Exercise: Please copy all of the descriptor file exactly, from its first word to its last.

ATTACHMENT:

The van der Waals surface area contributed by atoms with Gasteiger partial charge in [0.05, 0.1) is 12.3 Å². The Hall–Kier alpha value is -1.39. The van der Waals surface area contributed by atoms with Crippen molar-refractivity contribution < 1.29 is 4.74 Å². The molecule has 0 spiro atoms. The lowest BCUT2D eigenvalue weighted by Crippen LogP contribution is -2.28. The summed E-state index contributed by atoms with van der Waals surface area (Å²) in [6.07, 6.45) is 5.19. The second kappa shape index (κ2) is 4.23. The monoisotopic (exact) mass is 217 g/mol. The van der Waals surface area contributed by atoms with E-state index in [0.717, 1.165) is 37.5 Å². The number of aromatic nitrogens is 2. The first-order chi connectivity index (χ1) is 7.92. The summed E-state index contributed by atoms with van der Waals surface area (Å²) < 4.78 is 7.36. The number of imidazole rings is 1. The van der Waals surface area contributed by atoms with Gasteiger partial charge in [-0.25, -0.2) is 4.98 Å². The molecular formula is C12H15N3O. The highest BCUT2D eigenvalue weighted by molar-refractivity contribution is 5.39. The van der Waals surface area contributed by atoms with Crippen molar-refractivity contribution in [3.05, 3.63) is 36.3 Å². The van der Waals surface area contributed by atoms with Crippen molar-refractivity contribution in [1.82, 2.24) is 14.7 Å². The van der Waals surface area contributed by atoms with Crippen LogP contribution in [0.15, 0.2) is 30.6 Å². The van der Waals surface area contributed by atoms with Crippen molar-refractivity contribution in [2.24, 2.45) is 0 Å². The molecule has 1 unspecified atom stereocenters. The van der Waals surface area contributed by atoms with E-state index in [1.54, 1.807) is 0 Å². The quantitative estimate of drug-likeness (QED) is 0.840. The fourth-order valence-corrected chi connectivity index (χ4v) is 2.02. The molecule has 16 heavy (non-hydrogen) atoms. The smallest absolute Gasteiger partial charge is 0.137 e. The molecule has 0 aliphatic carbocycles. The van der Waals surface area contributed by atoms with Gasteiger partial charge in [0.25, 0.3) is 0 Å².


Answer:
The van der Waals surface area contributed by atoms with Gasteiger partial charge in [0.05, 0.1) is 12.3 Å². The Hall–Kier alpha value is -1.39. The van der Waals surface area contributed by atoms with Crippen molar-refractivity contribution < 1.29 is 4.74 Å². The molecule has 0 spiro atoms. The lowest BCUT2D eigenvalue weighted by Crippen LogP contribution is -2.28. The summed E-state index contributed by atoms with van der Waals surface area (Å²) in [6.07, 6.45) is 5.19. The second kappa shape index (κ2) is 4.23. The monoisotopic (exact) mass is 217 g/mol. The van der Waals surface area contributed by atoms with E-state index in [0.717, 1.165) is 37.5 Å². The number of aromatic nitrogens is 2. The first-order chi connectivity index (χ1) is 7.92. The summed E-state index contributed by atoms with van der Waals surface area (Å²) < 4.78 is 7.36. The number of imidazole rings is 1. The van der Waals surface area contributed by atoms with Gasteiger partial charge in [-0.25, -0.2) is 4.98 Å². The molecular formula is C12H15N3O. The highest BCUT2D eigenvalue weighted by molar-refractivity contribution is 5.39. The van der Waals surface area contributed by atoms with Crippen molar-refractivity contribution in [3.05, 3.63) is 36.3 Å². The van der Waals surface area contributed by atoms with Crippen molar-refractivity contribution in [1.82, 2.24) is 14.7 Å². The van der Waals surface area contributed by atoms with Crippen LogP contribution in [0.15, 0.2) is 30.6 Å². The van der Waals surface area contributed by atoms with Crippen molar-refractivity contribution in [2.24, 2.45) is 0 Å². The molecule has 1 unspecified atom stereocenters. The van der Waals surface area contributed by atoms with E-state index in [1.54, 1.807) is 0 Å². The quantitative estimate of drug-likeness (QED) is 0.840. The fourth-order valence-corrected chi connectivity index (χ4v) is 2.02. The molecule has 16 heavy (non-hydrogen) atoms. The smallest absolute Gasteiger partial charge is 0.137 e. The molecule has 0 aliphatic carbocycles. The van der Waals surface area contributed by atoms with Gasteiger partial charge in [0.25, 0.3) is 0 Å².